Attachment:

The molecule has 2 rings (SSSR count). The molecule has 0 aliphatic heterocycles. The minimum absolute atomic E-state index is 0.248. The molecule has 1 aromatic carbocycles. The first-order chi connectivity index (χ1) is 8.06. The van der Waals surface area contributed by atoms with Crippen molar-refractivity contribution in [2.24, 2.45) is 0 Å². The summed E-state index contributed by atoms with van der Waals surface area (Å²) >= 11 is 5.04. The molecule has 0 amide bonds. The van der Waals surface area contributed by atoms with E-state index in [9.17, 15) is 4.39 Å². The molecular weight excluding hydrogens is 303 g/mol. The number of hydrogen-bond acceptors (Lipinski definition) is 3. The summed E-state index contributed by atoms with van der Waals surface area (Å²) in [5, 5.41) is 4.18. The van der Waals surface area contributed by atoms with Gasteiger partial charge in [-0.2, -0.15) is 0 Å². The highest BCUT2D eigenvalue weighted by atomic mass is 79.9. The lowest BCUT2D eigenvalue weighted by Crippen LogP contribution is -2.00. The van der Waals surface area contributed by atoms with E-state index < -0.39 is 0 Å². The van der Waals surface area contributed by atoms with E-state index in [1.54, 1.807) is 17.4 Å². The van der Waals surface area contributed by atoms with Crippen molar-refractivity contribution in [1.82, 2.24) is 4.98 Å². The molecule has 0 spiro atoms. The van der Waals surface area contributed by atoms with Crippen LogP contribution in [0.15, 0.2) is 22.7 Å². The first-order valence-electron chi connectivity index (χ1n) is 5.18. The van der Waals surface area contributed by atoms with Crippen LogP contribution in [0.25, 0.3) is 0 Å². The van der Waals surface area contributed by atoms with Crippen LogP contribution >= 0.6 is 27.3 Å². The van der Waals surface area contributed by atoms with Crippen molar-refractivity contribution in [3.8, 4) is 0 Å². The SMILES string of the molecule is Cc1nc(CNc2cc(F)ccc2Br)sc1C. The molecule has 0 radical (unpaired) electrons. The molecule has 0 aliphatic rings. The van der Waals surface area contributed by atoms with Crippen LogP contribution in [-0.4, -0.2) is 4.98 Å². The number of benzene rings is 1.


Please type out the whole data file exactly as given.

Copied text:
The molecule has 2 rings (SSSR count). The molecule has 0 aliphatic heterocycles. The minimum absolute atomic E-state index is 0.248. The molecule has 1 aromatic carbocycles. The first-order chi connectivity index (χ1) is 8.06. The van der Waals surface area contributed by atoms with Crippen molar-refractivity contribution in [2.24, 2.45) is 0 Å². The summed E-state index contributed by atoms with van der Waals surface area (Å²) >= 11 is 5.04. The molecule has 0 amide bonds. The van der Waals surface area contributed by atoms with E-state index in [9.17, 15) is 4.39 Å². The molecular weight excluding hydrogens is 303 g/mol. The number of hydrogen-bond acceptors (Lipinski definition) is 3. The summed E-state index contributed by atoms with van der Waals surface area (Å²) in [5, 5.41) is 4.18. The van der Waals surface area contributed by atoms with Gasteiger partial charge in [-0.2, -0.15) is 0 Å². The highest BCUT2D eigenvalue weighted by atomic mass is 79.9. The lowest BCUT2D eigenvalue weighted by Crippen LogP contribution is -2.00. The van der Waals surface area contributed by atoms with E-state index < -0.39 is 0 Å². The van der Waals surface area contributed by atoms with E-state index in [1.54, 1.807) is 17.4 Å². The van der Waals surface area contributed by atoms with Crippen molar-refractivity contribution in [1.82, 2.24) is 4.98 Å². The molecule has 0 spiro atoms. The van der Waals surface area contributed by atoms with Crippen LogP contribution in [0.15, 0.2) is 22.7 Å². The first-order valence-electron chi connectivity index (χ1n) is 5.18. The van der Waals surface area contributed by atoms with Crippen LogP contribution in [0.25, 0.3) is 0 Å². The van der Waals surface area contributed by atoms with Crippen LogP contribution >= 0.6 is 27.3 Å². The van der Waals surface area contributed by atoms with Crippen molar-refractivity contribution in [3.8, 4) is 0 Å². The SMILES string of the molecule is Cc1nc(CNc2cc(F)ccc2Br)sc1C. The molecule has 0 radical (unpaired) electrons. The molecule has 0 aliphatic rings. The van der Waals surface area contributed by atoms with Crippen LogP contribution in [-0.4, -0.2) is 4.98 Å². The number of benzene rings is 1.